Otras personas mayores de 18 años que deseen vacunarse recibirán la vacuna Moderna.

Consent Form for Youth

COVID-19 vaccines are the key to reopening Oregon

We all want to return to normal life as soon as possible. Safe and effective vaccines are making that return to normalcy a reality. More groups are becoming eligible for COVID-19 vaccines in the coming months. All Oregonians 12 and older are eligible for a COVID-19 vaccine. Find out if you are currently eligible by visiting getvaccinated.oregon.gov or by calling 211 (toll free).

  • Many tests and studies have shown that all the vaccines are safe.
  • Each vaccine was tested in studies with tens of thousands of volunteers to check for safety.
  • All the vaccines are effective at preventing serious illness or death from COVID-19.
  • The best vaccine is the one you can get.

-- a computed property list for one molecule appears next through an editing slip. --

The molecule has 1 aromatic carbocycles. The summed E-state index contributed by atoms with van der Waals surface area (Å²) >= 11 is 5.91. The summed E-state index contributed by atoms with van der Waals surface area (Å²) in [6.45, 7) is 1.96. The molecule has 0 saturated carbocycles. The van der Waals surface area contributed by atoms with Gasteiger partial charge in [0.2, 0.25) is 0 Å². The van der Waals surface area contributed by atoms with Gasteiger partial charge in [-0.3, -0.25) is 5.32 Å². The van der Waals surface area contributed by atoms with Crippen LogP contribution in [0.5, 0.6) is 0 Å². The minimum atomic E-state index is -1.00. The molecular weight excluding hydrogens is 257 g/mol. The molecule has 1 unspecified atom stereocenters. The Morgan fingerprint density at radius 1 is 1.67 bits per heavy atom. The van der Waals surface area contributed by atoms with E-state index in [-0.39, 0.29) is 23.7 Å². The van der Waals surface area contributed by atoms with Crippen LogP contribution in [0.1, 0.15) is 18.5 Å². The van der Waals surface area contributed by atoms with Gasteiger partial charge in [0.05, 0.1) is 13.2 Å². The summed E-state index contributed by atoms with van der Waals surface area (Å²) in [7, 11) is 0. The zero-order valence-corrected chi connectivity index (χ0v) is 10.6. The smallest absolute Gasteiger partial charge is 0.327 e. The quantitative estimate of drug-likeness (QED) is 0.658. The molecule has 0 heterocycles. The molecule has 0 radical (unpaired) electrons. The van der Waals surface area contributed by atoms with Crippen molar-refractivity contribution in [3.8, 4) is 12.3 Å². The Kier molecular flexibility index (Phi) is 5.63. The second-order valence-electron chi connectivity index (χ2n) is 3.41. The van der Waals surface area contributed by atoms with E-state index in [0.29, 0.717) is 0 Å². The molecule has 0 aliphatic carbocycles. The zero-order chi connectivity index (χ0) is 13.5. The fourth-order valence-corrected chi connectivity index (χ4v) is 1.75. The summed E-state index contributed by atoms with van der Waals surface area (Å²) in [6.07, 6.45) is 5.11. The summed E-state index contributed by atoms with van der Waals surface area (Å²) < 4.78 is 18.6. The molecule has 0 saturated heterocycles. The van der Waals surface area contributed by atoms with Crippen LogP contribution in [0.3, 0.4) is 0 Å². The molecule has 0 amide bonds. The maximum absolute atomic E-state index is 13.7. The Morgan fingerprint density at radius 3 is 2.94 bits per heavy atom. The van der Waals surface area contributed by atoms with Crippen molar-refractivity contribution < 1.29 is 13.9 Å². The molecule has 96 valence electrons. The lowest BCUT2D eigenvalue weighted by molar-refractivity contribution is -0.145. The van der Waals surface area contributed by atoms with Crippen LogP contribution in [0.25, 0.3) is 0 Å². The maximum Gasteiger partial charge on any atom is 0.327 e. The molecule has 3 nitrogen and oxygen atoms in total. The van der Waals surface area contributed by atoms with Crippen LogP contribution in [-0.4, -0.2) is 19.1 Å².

• You may be asked to provide insurance information, but you will not be charged. You can get the vaccine for free if you do not have insurance.
  • Prevent yourself and your loved ones from getting infected.
  • Make sure our community can reopen safely.
  • Put us one step closer to ending the pandemic.

The FDA has approved three COVID-19 vaccines for use in the United States. Grant County has been working closely with state partners to carefully plan vaccine distribution and communication to ensure efficient and equitable vaccination to community members. Residents living in Grant County are eligible to receive the Moderna or Johnson & Johnson vaccine.  Everyone ages 12 and up are now eligible for the vaccine, however children under 16 must received a different vaccine which will be offered at various vaccine clinics coming up.

The Centers for Disease Control (CDC) and Prevention, Oregon Health Authority Public Health Division (OHA), and Grant County Public Health are closely following an outbreak of a new coronavirus that began in Wuhan City, China, in December 2019. Health officials are still learning about this illness, so advice may change as more information becomes available.